Growing up fast

Growing up fast

Virgin Mobile’s Fair Go Bro campaign was a stand-out for 2012, but was it enough to elevate the telco to where it wants to be? Marketing director David Scribner tells Lucy Clark about the telco's new grown-up persona 

Sitting in fourth place, looking longingly up at the podium, has proved to be a bonus for Virgin Mobile. As fourth player, behind the big guns of Testra, Optus and Vodafone, the telco has been having a blast.

Describing the brand as “a little bit irreverent and a lot of fun”, marketing director David Scribner is reveling in the challenge of elevating the brand into the top three.

“It’s exciting and it gives us focus,” he explains. “Coming fourth, you have to shout a lot. We are like the younger sibling in the family.”

2012 will forever be remembered as the “Doug Pitt year” for Virgin Mobile, in honour of the telco’s most successful ever marketing campaign, Fair Go Bro. And it’s one that Scribner won’t forget in a hurry.

“The execution that went into it was significant,” he explains. “But the results we got have blown our minds.”

Brad Pitt’s younger brother has propelled Virgin Mobile forward in its mission to be one of Australia’s top three telcos. It resulted in the company’s biggest ever sales quarter and saw it retain more customers than ever before.

But it was no fluke. “A lot of the stuff we did with Doug, like the Doug Pitt Street store in Sydney, looked like it was lucky – but it was all really well planned,” recalls Scribner.

And it was a new direction for Virgin Mobile too, positioning it as a grown-up player in the market, rather than the cheeky younger sibling.

“We had to step it up a bit and look at our credibility,” says Scribner. “Irreverence and fun is a core dynamic for the Virgin brand, but we’ve grown out of the short pants and are in long pants now. We wanted to retain the fun, but also drive credibility. The Doug Pitt campaign did that for us.”

The Sydney-born marketer cut his teeth at Nestle in a role that took him to the US and Switzerland, then spent eight years at Telstra before stints at AGL, Stockland and Aristocrat. Hejoined Virgin Mobile 18 months ago when it was settling into its reputation as the cheeky up-and-coming youngster in the telco space.

The first thing he did when he arrived was to galvanise the team. “We have a broad team now, working on product through to brand to execution,” he explains. “And they have one single purpose – our single rallying cry is to retain all our customers, we have zero tolerance on losing customers.”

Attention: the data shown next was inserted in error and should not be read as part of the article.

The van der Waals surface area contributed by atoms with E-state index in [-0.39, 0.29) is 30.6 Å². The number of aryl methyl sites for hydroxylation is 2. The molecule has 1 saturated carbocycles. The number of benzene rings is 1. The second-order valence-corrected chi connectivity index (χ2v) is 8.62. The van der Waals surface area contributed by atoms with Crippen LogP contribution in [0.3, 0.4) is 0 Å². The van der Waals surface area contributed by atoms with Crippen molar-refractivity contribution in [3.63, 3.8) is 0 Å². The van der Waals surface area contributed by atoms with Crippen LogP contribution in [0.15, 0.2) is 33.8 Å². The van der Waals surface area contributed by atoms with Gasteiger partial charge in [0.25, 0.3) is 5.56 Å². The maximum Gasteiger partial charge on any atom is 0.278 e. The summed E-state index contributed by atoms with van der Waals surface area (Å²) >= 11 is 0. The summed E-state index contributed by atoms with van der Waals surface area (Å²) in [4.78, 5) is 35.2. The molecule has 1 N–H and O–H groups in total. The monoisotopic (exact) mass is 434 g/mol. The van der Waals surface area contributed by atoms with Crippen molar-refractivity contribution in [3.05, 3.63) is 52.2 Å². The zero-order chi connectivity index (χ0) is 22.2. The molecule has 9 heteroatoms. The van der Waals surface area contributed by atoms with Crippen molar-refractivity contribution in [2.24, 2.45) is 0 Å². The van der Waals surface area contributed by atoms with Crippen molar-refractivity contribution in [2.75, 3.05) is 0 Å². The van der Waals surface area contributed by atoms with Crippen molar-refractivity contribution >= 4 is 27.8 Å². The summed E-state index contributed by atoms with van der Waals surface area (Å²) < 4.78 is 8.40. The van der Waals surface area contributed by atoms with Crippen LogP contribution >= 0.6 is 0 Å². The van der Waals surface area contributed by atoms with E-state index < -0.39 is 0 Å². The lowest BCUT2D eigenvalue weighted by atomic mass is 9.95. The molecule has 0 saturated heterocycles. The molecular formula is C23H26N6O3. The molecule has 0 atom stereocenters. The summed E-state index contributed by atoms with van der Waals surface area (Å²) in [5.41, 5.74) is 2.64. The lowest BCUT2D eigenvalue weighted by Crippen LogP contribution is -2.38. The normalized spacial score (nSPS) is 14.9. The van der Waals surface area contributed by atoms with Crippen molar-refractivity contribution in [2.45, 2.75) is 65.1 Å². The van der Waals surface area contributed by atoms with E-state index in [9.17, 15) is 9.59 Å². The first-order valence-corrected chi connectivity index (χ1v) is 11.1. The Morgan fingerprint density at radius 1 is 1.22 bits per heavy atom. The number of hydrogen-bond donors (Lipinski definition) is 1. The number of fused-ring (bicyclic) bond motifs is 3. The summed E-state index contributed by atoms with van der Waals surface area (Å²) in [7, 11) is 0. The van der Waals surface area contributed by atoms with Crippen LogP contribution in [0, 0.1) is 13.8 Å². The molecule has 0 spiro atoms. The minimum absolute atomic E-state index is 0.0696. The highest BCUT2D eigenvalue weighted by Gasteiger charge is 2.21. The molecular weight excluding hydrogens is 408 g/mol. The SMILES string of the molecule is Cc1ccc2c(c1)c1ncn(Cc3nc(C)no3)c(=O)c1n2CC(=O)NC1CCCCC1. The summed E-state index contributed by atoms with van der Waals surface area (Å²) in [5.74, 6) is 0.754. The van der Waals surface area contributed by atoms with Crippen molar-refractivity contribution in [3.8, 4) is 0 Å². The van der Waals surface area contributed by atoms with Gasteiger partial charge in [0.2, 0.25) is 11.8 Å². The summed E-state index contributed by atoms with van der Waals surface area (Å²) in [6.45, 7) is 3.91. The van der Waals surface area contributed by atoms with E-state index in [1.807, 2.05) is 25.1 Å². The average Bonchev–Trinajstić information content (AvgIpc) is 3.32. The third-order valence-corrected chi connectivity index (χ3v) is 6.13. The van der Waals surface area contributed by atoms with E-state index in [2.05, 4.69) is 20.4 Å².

To achieve that, Scribner introduced the “big idea”.

“As fourth player, we figured out that we always need a big idea,” he says. “The first part of that was that we wanted to deploy fairness in the marketplace, as the telco market was perceived as a very low category, below the banks, below politics.”

The first “big idea” under Scribner’s lead was the Robin da Hood campaign, which morphed into a “social by design” campaign, Fair Ride for All, with a competition to win bikes. Putting social media at the heart of campaigns since has proved a winning technique for Virgin Mobile. Fair Go Bro, for example, launched with a video on YouTube and a Facebook campaign.

“At the time we were nervous – launching a campaign via YouTube was a non-traditional way for us to do it,” explains Scribner. “But with the learnings we’d had out of Robin da Hood, we thought we were on to a good thing. During the first three days, it went crazy and we realised we were on to something big –the YouTube numbers ticked through the roof.”

So what’s next for Doug Pitt?

“We are reviewing now what we’re going to do with Doug,” reveals Scribner. “We are talking with our agency (Havas Worldwide Sydney). We are reviewing whether we keep going down the celebrity brother or sister path, or whether it’s time for another big idea.”

He says there will be a bit more from Doug in the run-up to Christmas, and adds: “He’s a lovely guy. If we could use him again and it made sense – absolutely. But we’ve done that now.”

Despite Scribner and his colleagues’ mission to elevate Virgin Mobile to third in the market, he says: “One of the mistakes you can make is to concentrate on the competition because it’s not about that – it’s about the customer base that you’ve got. We focus on ensuring what we’re doing is right for that.

“The position in the market is, ultimately, less important than our brand. Virgin, as a brand, is a real go-getter, a brand that goes after opportunity, so that gives us great flexibility. It’s a fantastic brand for a marketing director to work with, it’s like a piece of Play-Doh that you are allowed to mould.”

And what’s next for Virgin Mobile?

“We have got to keep doing what we’re doing,” says Scribner. “We must make sure we always come up with a big idea, as without that we are just wallpaper. Then, when we get that idea, we have to execute it perfectly.”

Keeping pace with the digital world and keeping on top of strategic marketing are the big challenges for 2013, according to Scribner.

“Most people are multi-screening now,” he says. “TV still has an amazing role to play, but the challenge is how to combine that with other screens. That’s where marketers need to be smarter.”

He also says there has been “too much reliance on the agencies” and that marketers need to be “much more strategic and insightful about where the future is directed”. “We have lost the strategic part of the agencies because we haven’t paid for it, and now we are needing it,” he adds.  

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